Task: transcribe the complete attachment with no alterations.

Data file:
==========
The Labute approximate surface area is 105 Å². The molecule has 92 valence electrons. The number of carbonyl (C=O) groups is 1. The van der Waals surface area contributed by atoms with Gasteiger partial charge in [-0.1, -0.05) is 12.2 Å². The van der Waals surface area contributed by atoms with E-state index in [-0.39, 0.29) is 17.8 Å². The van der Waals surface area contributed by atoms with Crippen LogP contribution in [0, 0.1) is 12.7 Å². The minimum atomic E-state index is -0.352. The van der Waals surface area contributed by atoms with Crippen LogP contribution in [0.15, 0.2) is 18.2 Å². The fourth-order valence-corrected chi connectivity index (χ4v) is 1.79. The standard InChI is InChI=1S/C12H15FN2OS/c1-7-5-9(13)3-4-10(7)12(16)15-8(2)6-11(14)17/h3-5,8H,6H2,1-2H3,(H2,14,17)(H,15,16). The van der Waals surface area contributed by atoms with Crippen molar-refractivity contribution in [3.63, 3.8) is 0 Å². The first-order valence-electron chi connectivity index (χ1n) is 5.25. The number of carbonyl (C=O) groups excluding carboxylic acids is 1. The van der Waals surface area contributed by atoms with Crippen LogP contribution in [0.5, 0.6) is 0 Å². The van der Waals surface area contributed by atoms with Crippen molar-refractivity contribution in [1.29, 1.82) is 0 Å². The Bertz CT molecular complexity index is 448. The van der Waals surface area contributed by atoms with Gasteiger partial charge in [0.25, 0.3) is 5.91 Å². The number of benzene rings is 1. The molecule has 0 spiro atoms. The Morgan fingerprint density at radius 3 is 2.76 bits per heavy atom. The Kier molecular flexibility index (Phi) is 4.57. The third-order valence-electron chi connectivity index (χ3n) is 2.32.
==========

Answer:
The Labute approximate surface area is 105 Å². The molecule has 92 valence electrons. The number of carbonyl (C=O) groups is 1. The van der Waals surface area contributed by atoms with Gasteiger partial charge in [-0.1, -0.05) is 12.2 Å². The van der Waals surface area contributed by atoms with E-state index in [-0.39, 0.29) is 17.8 Å². The van der Waals surface area contributed by atoms with Crippen LogP contribution in [0, 0.1) is 12.7 Å². The minimum atomic E-state index is -0.352. The van der Waals surface area contributed by atoms with Crippen LogP contribution in [0.15, 0.2) is 18.2 Å². The fourth-order valence-corrected chi connectivity index (χ4v) is 1.79. The standard InChI is InChI=1S/C12H15FN2OS/c1-7-5-9(13)3-4-10(7)12(16)15-8(2)6-11(14)17/h3-5,8H,6H2,1-2H3,(H2,14,17)(H,15,16). The van der Waals surface area contributed by atoms with Crippen molar-refractivity contribution in [3.63, 3.8) is 0 Å². The first-order valence-electron chi connectivity index (χ1n) is 5.25. The number of carbonyl (C=O) groups excluding carboxylic acids is 1. The van der Waals surface area contributed by atoms with Crippen LogP contribution in [0.5, 0.6) is 0 Å². The van der Waals surface area contributed by atoms with Crippen molar-refractivity contribution in [1.29, 1.82) is 0 Å². The Bertz CT molecular complexity index is 448. The van der Waals surface area contributed by atoms with Gasteiger partial charge in [0.25, 0.3) is 5.91 Å². The number of benzene rings is 1. The molecule has 0 spiro atoms. The Morgan fingerprint density at radius 3 is 2.76 bits per heavy atom. The Kier molecular flexibility index (Phi) is 4.57. The third-order valence-electron chi connectivity index (χ3n) is 2.32.